Pattern matching in perl
The Eduladder is a community of students, teachers, and programmers just interested to make you pass any exams. So we solve previous year question papers for you.
See Our team
Wondering how we keep quality?
Got unsolved questions?

Ask Questions

Use Me  ?

New searches
PROGRAMMING-THE-WEB-10CS73-->View question


Write a note on pattern matching on perl programming language with an example.

These examples use very simple regexps only. The intent is just to show contexts where regexps might be used, as well as the effect of some “flags” to matching and replacements. Note in particular that matching is by default case-sensitive (Abc does not match abc unless specified otherwise).

s/foo/bar/;
replaces the first occurrence of the exact character sequence foo in the “current string” (in special variable $_) by the character sequence bar; for example, foolish bigfoot would become barlish bigfoot

s/foo/bar/g;
replaces any occurrence of the exact character sequence foo in the “current string” by the character sequence bar; for example, foolish bigfoot would become barlish bigbart

s/foo/bar/gi;
replaces any occurrence of foo case-insensitively in the “current string” by the character sequence bar (e.g. Foo and FOO get replaced by bar too)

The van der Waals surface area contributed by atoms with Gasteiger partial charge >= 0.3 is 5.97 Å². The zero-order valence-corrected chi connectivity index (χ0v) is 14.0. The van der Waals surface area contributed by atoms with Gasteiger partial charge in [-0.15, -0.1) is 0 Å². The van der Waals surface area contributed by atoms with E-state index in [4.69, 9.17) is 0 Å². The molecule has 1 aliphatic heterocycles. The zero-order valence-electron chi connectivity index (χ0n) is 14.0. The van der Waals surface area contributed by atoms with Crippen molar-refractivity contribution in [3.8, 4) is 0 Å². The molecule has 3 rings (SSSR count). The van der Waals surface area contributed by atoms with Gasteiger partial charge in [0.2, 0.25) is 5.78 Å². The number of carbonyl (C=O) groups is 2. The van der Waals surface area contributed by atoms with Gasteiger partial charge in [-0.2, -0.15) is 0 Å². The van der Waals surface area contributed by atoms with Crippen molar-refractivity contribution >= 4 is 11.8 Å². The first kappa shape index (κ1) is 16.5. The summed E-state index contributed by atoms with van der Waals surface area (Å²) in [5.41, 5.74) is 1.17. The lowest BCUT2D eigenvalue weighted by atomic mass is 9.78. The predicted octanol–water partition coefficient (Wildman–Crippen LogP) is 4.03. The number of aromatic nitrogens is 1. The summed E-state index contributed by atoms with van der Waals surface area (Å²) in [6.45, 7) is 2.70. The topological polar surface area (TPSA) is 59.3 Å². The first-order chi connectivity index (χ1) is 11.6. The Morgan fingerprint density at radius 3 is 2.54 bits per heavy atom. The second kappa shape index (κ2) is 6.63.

if(m/foo/)...
tests whether the current string contains the string foo




By:electron

Taged users:
|metaphor|Rajiv|arunwebber|neenu2|edu-Freak|scribed

Likes:
Be first to like this question

Dislikes:
Be first to dislike this question

Talk about thisDelete|Like|Dislike|


Answers

These examples use very simple regexps only. The intent is just to show contexts where regexps might be used, as well as the effect of some “flags” to matching and replacements. Note in particular that matching is by default case-sensitive (Abc does not match abc unless specified otherwise).

s/foo/bar/;
replaces the first occurrence of the exact character sequence foo in the “current string” (in special variable $_) by the character sequence bar; for example, foolish bigfoot would become barlish bigfoot

s/foo/bar/g;
replaces any occurrence of the exact character sequence foo in the “current string” by the character sequence bar; for example, foolish bigfoot would become barlish bigbart

s/foo/bar/gi;
replaces any occurrence of foo case-insensitively in the “current string” by the character sequence bar (e.g. Foo and FOO get replaced by bar too)

if(m/foo/)...
tests whether the current string contains the string foo


Amogh

Likes:
Be first to like this answer

Dislikes:
Be first to dislike this answer
Talk about this|Once you have earned teacher badge you can edit this questionDelete|Like|Dislike|
------------------------------------

Can you help us to add better answer here? Please see this



Not the answer you're looking for? Browse other questions from this Question paper or ask your own question.

Join eduladder!